Online sports betting launched in New York on Jan. 8 with a 51% tax rate. In 24 days, New York shattered U.S. sports betting records with $1.7 billion in wagers and $125 million in revenue. Fortenbaugh asked if the 51% tax rate would be a “boilerplate” for other states moving forward. (Pennsylvania has a 36% tax on PA sports betting revenue.)
“We went live the first minute in New York. There will be a more rational path (regarding the tax rate) in New York.”
“No. I don’t think it will be a template other states will use. I think it was a last-gasp of a disgraced governor, shall we say. We’ve been operating in New Jersey for over three years, running a lot of advertising and acquiring a lot of customers who live in New York. It’s not totally surprising we came out of the gate strong. We will work with our regulating partners and to create sustainability in that marketplace. At 51%, it will be treated differently than other states. It will impact our ability to partner with media, local teams and the generosity we give to the customers because ultimately, we are looking to serve customers a decade from now. A lot of other states have recognized what is a sustainable practice for encouraging business and every state has its own perspectives.”
“I think it has to be a one-off. Now, the customers in the state will feel it. Whether it’s being less generous with promotions or committing time to product development. We are encouraged by New York and the numbers which included the crazy bonus money. We look at it and it only emboldens us to build the best product for the customers and take our time to do it until the market is in a good spot to set up a long-term business.”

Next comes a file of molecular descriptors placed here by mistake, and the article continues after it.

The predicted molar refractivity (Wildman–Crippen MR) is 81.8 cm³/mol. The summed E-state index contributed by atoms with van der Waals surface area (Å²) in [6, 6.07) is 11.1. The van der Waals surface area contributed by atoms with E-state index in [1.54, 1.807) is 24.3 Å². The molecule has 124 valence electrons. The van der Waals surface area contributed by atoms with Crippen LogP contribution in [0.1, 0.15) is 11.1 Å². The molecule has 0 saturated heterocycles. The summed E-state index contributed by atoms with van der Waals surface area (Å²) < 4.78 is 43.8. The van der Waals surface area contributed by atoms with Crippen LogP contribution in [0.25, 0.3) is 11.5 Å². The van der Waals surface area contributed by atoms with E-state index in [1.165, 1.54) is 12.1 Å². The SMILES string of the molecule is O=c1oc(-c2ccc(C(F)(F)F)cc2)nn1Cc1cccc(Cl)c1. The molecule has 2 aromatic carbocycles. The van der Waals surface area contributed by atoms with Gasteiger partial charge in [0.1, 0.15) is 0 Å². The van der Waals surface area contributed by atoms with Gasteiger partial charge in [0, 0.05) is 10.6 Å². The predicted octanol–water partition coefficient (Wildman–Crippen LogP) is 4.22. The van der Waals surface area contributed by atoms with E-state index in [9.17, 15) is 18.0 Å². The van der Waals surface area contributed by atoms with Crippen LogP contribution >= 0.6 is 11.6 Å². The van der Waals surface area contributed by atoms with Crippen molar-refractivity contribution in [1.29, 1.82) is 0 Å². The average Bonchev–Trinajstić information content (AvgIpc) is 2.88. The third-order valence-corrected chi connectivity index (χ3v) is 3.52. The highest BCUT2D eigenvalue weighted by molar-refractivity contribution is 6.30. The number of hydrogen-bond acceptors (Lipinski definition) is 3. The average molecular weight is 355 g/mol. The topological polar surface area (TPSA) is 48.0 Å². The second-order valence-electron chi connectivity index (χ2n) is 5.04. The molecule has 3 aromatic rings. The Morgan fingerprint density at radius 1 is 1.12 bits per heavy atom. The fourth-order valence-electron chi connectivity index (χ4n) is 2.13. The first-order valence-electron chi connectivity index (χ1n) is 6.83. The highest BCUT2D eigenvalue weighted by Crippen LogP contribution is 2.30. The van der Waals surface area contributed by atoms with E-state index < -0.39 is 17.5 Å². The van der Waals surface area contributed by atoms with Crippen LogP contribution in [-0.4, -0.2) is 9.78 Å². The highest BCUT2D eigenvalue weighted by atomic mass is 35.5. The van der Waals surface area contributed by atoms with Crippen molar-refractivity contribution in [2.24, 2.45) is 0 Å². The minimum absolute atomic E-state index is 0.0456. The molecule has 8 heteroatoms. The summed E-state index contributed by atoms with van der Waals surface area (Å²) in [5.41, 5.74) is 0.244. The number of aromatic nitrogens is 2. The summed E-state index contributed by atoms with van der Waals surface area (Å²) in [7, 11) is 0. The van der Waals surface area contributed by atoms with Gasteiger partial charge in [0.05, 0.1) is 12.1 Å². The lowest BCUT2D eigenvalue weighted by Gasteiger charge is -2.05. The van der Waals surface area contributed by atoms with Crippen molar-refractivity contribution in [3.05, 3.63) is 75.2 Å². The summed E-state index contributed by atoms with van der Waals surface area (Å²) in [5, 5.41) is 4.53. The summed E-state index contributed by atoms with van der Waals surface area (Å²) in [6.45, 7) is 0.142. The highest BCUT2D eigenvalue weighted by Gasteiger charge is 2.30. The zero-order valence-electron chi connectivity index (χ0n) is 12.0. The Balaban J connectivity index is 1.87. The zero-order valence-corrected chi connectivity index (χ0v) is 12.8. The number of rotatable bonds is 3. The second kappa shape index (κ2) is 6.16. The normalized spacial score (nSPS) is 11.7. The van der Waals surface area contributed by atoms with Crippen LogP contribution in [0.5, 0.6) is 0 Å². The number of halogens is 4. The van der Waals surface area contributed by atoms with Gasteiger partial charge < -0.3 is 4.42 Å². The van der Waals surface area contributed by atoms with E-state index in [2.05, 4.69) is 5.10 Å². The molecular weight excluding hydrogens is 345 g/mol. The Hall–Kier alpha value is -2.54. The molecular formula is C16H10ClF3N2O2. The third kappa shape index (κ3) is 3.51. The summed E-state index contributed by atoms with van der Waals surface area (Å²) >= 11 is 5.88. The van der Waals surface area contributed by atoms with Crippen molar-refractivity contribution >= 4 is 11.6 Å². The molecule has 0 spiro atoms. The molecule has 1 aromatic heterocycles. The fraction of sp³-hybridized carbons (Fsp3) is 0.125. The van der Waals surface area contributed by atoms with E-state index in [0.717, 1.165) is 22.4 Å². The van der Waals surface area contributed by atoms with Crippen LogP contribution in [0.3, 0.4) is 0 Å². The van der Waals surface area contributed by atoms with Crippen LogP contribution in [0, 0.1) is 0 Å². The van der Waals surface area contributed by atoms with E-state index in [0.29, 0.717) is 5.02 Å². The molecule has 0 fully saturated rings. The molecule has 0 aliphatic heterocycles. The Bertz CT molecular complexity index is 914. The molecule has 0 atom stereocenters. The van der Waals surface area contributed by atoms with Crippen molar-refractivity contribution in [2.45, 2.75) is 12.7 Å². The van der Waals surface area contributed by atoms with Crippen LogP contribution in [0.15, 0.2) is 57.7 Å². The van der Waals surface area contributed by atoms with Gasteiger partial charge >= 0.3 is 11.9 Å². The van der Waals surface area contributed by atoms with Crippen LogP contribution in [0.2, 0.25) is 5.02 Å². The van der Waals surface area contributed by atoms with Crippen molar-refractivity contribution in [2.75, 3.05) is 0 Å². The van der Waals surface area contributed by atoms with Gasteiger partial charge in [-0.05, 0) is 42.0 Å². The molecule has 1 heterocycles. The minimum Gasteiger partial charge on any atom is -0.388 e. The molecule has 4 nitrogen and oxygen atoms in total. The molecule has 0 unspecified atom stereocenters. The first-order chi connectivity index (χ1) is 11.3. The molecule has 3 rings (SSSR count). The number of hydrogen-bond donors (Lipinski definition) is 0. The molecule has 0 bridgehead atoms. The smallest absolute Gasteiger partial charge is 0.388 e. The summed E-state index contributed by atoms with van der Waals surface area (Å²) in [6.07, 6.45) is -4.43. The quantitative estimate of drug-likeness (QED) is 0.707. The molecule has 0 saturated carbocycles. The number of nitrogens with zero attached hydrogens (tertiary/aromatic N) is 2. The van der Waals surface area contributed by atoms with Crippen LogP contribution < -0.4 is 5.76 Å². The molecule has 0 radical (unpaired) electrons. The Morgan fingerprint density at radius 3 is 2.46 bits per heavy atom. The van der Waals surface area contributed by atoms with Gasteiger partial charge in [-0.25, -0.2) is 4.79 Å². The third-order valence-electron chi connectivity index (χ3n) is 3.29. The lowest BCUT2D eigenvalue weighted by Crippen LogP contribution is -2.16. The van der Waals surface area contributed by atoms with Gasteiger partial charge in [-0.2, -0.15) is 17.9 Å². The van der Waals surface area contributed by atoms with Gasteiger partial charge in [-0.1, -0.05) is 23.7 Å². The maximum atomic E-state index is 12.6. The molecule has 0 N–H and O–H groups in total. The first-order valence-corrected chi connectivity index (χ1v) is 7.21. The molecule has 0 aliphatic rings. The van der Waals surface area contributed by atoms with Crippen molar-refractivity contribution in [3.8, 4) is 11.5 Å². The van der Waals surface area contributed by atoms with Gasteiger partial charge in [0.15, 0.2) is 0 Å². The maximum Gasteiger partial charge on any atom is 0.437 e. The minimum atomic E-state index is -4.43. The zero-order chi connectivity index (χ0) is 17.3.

Sportsbooks partnering with big personalities
Pat McAfee signed a four-year deal with FanDuel for $30 million per year. Dan LeBatard’s company, Meadowlark, announced a deal with DraftKings for three years and $50 million. Fortenbaugh asked if sportsbooks signing talent to big contracts is a more effective way of creating an audience rather than paying for radio and TV spots.
“Talent being at the forefront that has personality, authenticity and can represent the brand is really good in the mix. We seek to do more but it will always be part of a mix.”
“I did the deal so I had to believe it. I don’t think it’s an either/or. Pat is a very unique individual with a very unique platform. I have described him as a unicorn on more than one occasion. He moves the needle for our business. He is in our business and we are talking about crafting the app and the betting experience. It really is a partnership in the true sense. It is undeniable that what works is finding someone that has an authentic relationship with their audience and an authentic relationship with sports and gaming and integrating with them in an interesting way. I have never written a single ad copy for Pat McAfee. If I did, he would probably laugh at me.”